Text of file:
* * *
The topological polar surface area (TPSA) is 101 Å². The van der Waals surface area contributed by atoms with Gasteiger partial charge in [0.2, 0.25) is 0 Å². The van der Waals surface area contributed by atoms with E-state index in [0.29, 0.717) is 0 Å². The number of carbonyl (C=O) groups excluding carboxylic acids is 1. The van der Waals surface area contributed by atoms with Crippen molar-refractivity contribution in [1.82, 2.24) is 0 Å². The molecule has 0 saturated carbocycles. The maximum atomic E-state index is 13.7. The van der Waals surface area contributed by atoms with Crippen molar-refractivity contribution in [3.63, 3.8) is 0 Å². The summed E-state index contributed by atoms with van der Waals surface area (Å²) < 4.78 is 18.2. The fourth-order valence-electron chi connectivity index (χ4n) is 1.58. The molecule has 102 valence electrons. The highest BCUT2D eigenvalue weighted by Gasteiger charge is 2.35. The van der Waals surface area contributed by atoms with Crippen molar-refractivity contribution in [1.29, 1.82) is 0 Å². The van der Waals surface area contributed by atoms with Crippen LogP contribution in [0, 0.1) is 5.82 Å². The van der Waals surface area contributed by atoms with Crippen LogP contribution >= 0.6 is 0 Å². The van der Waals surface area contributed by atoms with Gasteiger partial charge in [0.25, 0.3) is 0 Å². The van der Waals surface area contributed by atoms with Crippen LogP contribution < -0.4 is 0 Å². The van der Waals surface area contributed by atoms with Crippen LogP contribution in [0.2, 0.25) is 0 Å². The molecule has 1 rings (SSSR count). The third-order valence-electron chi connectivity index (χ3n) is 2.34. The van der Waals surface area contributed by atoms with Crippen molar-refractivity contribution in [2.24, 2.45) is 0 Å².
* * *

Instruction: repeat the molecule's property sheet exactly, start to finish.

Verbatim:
The topological polar surface area (TPSA) is 101 Å². The van der Waals surface area contributed by atoms with Gasteiger partial charge in [0.2, 0.25) is 0 Å². The van der Waals surface area contributed by atoms with E-state index in [0.29, 0.717) is 0 Å². The number of carbonyl (C=O) groups excluding carboxylic acids is 1. The van der Waals surface area contributed by atoms with Crippen molar-refractivity contribution in [1.82, 2.24) is 0 Å². The molecule has 0 saturated carbocycles. The maximum atomic E-state index is 13.7. The van der Waals surface area contributed by atoms with Crippen molar-refractivity contribution in [3.63, 3.8) is 0 Å². The summed E-state index contributed by atoms with van der Waals surface area (Å²) < 4.78 is 18.2. The fourth-order valence-electron chi connectivity index (χ4n) is 1.58. The molecule has 102 valence electrons. The highest BCUT2D eigenvalue weighted by Gasteiger charge is 2.35. The van der Waals surface area contributed by atoms with Crippen molar-refractivity contribution in [1.29, 1.82) is 0 Å². The van der Waals surface area contributed by atoms with Crippen LogP contribution in [0, 0.1) is 5.82 Å². The van der Waals surface area contributed by atoms with Crippen LogP contribution >= 0.6 is 0 Å². The van der Waals surface area contributed by atoms with Gasteiger partial charge in [0.25, 0.3) is 0 Å². The van der Waals surface area contributed by atoms with Crippen LogP contribution < -0.4 is 0 Å². The van der Waals surface area contributed by atoms with Crippen LogP contribution in [0.2, 0.25) is 0 Å². The molecule has 1 rings (SSSR count). The third-order valence-electron chi connectivity index (χ3n) is 2.34. The van der Waals surface area contributed by atoms with Crippen molar-refractivity contribution in [2.24, 2.45) is 0 Å².